They were mother's boyfriend and her son and stood in front of us, in our space at the front of the ferry, for the first part of the boat journey.
Mother's boyfriend (or maybe the stepdad) was overjoyed at having seen a sign on the door informing users to "push" [it open]. Thus, he spent a great deal of the journey asking his stepson - or girlfriend's boy (pictured here) to repeat the word, cracking up each and every time he spoke it.
Ah well, simple things....
Xfe heard them have a conversation along the lines of:
"- See, I can be nice with you. Aren't we're having fun,"
"It's good that we can do things together; we can do more like this if you're a good boy. If not I'll do things with your sister. But it's better for us to do things together because you're a little boy and I'm a man."
I felt sorry for the little boy. BF made him run (carrying a heavy backpack) for the navette rewarding him with a Macdo full fat frappuccino.
I suggested to Xfe that was vile-warped punishment on the boyfriend's part. He probably took pleasure telling the little one he was overweight and needed to exercise, but spent his time fattening him up.
On the subject of the ferry, this English girl had no knickers on. While we were waiting to board a breath of air blew her embarrassment away. And when she got on the ferry Xfe heard two old French dames on the steps behind her, remarking!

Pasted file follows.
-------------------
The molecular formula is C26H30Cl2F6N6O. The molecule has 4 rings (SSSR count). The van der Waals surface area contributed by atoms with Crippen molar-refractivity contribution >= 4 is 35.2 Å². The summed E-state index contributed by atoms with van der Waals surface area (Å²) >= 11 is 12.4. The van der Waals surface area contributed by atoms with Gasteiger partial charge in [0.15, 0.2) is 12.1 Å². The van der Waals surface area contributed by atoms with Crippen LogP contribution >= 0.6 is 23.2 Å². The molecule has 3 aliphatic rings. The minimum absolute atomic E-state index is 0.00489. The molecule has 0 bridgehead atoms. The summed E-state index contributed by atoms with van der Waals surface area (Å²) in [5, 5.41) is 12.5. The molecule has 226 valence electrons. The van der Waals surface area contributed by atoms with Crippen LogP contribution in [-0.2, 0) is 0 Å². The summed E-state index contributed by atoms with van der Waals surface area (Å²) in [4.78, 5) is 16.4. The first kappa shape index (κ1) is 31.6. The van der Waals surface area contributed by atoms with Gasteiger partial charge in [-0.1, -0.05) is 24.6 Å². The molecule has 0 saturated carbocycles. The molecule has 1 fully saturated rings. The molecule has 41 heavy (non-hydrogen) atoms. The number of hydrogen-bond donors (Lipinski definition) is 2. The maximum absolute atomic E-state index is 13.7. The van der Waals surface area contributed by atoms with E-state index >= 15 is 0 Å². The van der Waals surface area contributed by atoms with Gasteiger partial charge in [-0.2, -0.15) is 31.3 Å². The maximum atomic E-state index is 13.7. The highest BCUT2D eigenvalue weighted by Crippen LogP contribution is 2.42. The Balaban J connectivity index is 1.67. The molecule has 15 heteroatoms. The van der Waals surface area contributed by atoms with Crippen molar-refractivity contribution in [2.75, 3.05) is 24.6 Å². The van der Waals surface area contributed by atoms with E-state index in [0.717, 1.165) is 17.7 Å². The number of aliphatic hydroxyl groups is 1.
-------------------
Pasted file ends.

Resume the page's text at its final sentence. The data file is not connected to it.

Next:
Of course, its not the Cote d'Azur for nothing, as these pics show.
We had lazy evenings by the port.
And energetic days watching the football on the beach.
"StTrop" is very well known for the pretty people.
But none more so than le grouch...
Anyway, back to St-Tropez -
Time to finish. I think mon C is a little fed-up!!!
We drink tea for two
The sky is blue and I love you
It’s in your eyes you love me too
Where it never rains
We take a shower of champagne
Let’s dance away let’s go insane
Crying when I empty
My last bottle of chablis
I’ll survive the winter of paris
Cars a la plage de saint tropez
A summer day I meet you there
I take your hand I say mon chere
And we’re in love
Cars a la plage de saint tropez
We have a dirty love affair
And there is musique in the air
When we’re in love